Martin Luther King Jr.’s homophobic niece Alveda King said that she doesn’t think Donald Trump is racist.
The former state representative who has made a career of helping white conservatives co-opt King’s legacy appeared on Fox & Friends this morning.
The hosts asked her to respond to U.S. Representative and Civil Rights hero John Lewis, who said that Donald Trump is racist and that he will not be attending the State of the Union Address.
King said that people should communicate more instead of pushing each other away, apparently not recognizing that protest is a form of communication. She then accused Lewis of not following “the Kingian non-violent steps” by not attending Trump’s speech, never specifying how that’s a violent act.
“I do not believe President Donald Trump is a racist,” she continued. “I mean, look at everything. The economy is up, jobs are up in the black community, there’s great promise to get a lot of people who have been unfairly incarcerated out. So, there’s so many economic opportunities, opportunities for babies in the womb. The president is working for America — period — as he’s draining the swamp.”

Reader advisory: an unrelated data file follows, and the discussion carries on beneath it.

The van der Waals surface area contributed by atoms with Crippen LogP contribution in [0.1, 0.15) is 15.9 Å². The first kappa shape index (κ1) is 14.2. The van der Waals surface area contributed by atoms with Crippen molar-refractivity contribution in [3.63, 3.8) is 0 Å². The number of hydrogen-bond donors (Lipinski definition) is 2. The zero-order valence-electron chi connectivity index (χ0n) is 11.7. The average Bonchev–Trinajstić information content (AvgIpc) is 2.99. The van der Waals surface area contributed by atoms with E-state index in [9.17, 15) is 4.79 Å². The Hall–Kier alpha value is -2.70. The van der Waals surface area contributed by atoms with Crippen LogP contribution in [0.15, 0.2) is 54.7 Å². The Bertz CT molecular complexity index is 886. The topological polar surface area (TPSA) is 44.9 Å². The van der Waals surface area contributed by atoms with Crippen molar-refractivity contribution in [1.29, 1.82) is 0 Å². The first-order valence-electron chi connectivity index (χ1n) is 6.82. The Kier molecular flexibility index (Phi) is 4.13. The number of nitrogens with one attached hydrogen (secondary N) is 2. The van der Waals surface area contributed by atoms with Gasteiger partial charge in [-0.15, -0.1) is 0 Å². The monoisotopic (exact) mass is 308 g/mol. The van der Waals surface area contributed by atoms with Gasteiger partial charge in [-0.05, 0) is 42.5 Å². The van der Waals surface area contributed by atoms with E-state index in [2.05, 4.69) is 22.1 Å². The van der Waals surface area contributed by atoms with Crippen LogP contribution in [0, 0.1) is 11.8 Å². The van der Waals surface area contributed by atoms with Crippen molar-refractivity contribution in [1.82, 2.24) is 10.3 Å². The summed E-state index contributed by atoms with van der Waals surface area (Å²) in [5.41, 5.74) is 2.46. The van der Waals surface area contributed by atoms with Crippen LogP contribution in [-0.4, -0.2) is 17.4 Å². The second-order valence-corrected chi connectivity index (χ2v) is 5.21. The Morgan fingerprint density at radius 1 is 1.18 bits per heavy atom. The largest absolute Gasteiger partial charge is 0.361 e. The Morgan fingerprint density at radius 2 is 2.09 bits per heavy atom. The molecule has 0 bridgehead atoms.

“And African-Americans are benefiting,” she continued. “Our jobs are going up. Our unemployment is going down. Companies are saying they are going to raise the minimum wage and do bonuses because of the tax cuts. So, the president is helping the African-American community. And I don’t believe President Donald John Trump is a racist.”
The hosts asked her how Trump could make it more obvious that he’s not racist.
Instead of simply replying “He could stop saying racist things,” King referred to a story that ran earlier about a 103-year-old woman who was still working.
“There’s a saying: If you don’t work, you don’t eat. The lady is 103 years old, she’s still going to work every day.”
While most of us find the idea of having to work until we drop dead terrifying, apparently the ticket to Trump’s popularity is to end retirement for most people.
King has a long history of extremist comments. At a 2010 NOM rally, she said that marriage equality was a form of “genocide.” In 2012, she denounced the NAACP’s support for marriage equality as “an endorsement of homosexual agenda.”